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jdroth
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Postby jdroth » Sun Apr 22, 2007 5:38 pm

You guys realize, of course, that I'm going to mine this thread for money hacks once the Saving and Investing series is done, right? :)

(I'll be sure to credit each person from whom I take a hack...)

Drew2u
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Postby Drew2u » Sun Apr 22, 2007 11:15 pm

cswiii wrote:Switch to Linux to save you time and $$$ when one takes into consideration productivity lost due to viruses, malware, etc. In any case, made my life a lot better. Then again, I switched over about ten years ago.


Linux can increase the average lifespan of a computer by 3-5 years due to the fact that Linux does not demand cutting edge hardware to run smoothly.

nickel
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Postby nickel » Mon Apr 23, 2007 5:27 am

KiwiHopeful wrote:
sandycheeks wrote:just an FYI: the water bottle in toilet tank trick can interfere with flushing. It doesn't work with all tanks.


A brick works well, too, and you don't have to worry about it moving around in there!


Actually, bricks can disintegrate and the resulting sand/grit can wreak havoc on your plumbing. Best to use a bottle or jug of some sort.

sandycheeks
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Postby sandycheeks » Mon Apr 23, 2007 7:53 am

Another plug for gardening/composting... It offers a wealth of 'teachable moments' if you do it as a family activity. Children can learn some science, cause /effect, patience, do something physical, and you save money by doing an at-home project rather than pay for expensive kids activities led by a stranger. Not to mention that the fruits of your labor (ha ha) result in a lower produce bill.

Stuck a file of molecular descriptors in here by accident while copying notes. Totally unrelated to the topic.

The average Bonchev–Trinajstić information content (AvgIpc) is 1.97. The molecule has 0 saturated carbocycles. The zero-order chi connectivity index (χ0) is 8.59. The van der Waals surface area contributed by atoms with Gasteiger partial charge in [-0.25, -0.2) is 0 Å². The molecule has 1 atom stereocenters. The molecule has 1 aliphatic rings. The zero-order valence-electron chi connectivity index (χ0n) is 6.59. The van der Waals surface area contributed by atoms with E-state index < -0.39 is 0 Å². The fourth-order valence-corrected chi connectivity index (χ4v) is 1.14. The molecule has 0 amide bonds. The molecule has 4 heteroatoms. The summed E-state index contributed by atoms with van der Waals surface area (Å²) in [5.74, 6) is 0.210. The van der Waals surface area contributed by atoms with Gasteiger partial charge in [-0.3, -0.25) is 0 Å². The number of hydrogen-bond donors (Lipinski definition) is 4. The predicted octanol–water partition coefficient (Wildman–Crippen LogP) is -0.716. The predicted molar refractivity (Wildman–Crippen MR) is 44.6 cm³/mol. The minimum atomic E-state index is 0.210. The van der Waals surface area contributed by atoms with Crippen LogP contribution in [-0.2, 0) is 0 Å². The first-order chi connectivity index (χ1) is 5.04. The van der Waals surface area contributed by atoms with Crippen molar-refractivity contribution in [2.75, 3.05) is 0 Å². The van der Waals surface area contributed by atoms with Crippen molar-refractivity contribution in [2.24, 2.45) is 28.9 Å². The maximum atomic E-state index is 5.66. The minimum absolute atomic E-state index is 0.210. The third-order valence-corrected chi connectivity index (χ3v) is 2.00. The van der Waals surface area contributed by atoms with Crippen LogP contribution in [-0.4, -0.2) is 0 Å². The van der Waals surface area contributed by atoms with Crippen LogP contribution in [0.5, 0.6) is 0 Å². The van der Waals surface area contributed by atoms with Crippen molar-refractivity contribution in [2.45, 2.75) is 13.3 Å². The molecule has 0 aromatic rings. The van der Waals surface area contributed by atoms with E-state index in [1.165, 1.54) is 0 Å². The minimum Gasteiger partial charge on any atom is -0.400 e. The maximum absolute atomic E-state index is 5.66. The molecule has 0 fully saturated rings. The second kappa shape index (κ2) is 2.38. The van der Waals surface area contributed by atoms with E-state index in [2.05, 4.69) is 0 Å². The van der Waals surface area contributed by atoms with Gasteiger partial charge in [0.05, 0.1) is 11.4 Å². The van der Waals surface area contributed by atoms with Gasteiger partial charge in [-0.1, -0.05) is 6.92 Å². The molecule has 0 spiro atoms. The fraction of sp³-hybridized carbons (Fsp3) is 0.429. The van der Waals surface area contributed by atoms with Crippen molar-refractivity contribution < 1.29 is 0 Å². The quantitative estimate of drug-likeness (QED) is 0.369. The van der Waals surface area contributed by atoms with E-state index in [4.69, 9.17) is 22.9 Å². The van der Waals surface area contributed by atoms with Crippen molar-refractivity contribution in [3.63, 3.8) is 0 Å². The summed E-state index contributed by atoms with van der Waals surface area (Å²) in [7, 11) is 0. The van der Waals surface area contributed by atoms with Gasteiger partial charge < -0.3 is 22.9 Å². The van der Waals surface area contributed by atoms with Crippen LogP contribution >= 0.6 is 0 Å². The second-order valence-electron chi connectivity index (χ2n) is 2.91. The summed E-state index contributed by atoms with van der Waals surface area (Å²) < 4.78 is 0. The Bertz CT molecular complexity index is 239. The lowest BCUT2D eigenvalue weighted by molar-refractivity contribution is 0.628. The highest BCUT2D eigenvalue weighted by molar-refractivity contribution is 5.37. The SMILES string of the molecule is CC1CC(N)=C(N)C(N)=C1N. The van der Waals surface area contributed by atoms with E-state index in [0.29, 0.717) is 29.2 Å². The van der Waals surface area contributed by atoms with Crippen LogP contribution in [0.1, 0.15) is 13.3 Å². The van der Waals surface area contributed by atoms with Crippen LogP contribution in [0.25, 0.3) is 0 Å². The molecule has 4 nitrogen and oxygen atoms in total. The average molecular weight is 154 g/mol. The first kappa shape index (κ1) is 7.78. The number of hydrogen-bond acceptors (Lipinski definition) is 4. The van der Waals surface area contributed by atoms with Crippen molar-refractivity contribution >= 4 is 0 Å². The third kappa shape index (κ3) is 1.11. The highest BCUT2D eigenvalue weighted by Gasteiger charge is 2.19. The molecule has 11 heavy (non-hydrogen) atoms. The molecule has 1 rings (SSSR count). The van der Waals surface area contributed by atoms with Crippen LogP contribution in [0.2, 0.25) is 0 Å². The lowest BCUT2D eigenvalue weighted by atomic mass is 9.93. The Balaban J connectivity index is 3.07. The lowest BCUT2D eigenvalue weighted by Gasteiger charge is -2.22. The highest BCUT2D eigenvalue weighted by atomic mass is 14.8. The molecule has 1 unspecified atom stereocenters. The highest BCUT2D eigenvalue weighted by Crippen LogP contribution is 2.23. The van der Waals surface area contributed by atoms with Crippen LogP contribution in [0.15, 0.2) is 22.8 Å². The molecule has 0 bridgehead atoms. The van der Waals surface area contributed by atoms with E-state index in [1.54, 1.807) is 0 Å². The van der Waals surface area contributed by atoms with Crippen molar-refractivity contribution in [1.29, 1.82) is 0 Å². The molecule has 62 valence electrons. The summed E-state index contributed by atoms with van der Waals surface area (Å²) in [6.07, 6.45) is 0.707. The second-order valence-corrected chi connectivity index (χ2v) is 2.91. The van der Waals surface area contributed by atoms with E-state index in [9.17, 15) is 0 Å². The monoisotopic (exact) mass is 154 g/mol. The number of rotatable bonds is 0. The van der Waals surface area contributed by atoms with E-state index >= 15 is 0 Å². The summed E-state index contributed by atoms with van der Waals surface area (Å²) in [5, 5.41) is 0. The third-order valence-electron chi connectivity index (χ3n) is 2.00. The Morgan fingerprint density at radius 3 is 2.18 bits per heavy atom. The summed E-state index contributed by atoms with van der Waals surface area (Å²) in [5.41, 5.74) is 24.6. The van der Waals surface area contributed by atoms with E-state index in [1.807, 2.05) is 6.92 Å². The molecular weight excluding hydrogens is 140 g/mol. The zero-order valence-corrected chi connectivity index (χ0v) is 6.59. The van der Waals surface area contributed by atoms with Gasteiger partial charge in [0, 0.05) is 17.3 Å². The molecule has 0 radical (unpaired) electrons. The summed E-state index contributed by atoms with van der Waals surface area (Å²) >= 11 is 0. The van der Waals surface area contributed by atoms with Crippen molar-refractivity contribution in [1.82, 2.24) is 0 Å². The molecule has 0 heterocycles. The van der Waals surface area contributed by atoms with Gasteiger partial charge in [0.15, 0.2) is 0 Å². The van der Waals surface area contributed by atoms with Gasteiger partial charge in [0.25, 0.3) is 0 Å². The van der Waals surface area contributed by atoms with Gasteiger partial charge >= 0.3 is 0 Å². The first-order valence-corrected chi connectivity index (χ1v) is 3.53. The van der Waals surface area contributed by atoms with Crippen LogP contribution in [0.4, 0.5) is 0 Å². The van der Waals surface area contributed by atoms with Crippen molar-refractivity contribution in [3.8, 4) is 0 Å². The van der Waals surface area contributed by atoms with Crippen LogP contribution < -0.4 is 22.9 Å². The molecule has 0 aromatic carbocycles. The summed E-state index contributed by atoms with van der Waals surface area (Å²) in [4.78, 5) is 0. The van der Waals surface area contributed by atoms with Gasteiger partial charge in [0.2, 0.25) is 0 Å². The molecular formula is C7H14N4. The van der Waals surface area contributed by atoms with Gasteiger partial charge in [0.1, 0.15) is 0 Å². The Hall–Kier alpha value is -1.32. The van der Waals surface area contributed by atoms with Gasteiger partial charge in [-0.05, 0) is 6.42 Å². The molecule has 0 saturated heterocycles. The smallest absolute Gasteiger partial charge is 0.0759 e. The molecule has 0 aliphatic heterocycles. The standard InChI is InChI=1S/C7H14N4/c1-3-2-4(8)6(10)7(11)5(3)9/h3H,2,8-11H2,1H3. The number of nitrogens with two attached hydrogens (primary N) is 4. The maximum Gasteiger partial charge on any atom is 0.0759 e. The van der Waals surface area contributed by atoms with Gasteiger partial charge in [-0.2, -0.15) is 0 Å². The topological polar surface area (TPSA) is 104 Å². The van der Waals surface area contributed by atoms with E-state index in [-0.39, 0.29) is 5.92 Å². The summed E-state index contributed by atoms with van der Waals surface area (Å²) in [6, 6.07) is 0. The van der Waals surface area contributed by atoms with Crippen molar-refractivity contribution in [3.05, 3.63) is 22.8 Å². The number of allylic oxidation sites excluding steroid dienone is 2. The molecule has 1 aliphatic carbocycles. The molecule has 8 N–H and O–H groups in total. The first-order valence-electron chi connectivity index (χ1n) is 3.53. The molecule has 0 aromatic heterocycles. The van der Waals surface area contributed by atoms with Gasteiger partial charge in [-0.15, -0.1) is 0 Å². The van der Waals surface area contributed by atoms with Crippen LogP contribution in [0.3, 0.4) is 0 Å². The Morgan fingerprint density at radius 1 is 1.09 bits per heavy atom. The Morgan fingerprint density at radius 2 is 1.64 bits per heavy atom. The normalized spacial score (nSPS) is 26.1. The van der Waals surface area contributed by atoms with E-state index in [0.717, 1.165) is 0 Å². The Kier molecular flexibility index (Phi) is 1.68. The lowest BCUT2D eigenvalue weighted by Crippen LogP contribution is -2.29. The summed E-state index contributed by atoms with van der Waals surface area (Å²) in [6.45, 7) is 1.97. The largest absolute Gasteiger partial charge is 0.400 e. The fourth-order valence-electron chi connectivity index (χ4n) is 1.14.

It's an all around good activity for able bodied people.

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benbr
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Postby benbr » Mon Apr 23, 2007 8:51 am

oeolycus wrote:Those are your basics, but one people may forget is Hibernate (the computer).

A computer on 24/7 can take a ton of power. Especially if you have a 800W PSU for your uber-ober-fragging. You know who you are...


I've taking this a bit farther and turning off the power strip the computer is plugged into at night. That also has my external hard drive and Wireless hub plugged into it. The wireless will be blowing through electricity all night other wise, and we don't need it when we're sleeping. It all starts right up quickly in the morning. I also have my printer hooked to another wireless device and and they have their own surge protector which is off unless we need it. WHy have wireless printing always on burning up fossil fuels (and upping my electricity bill).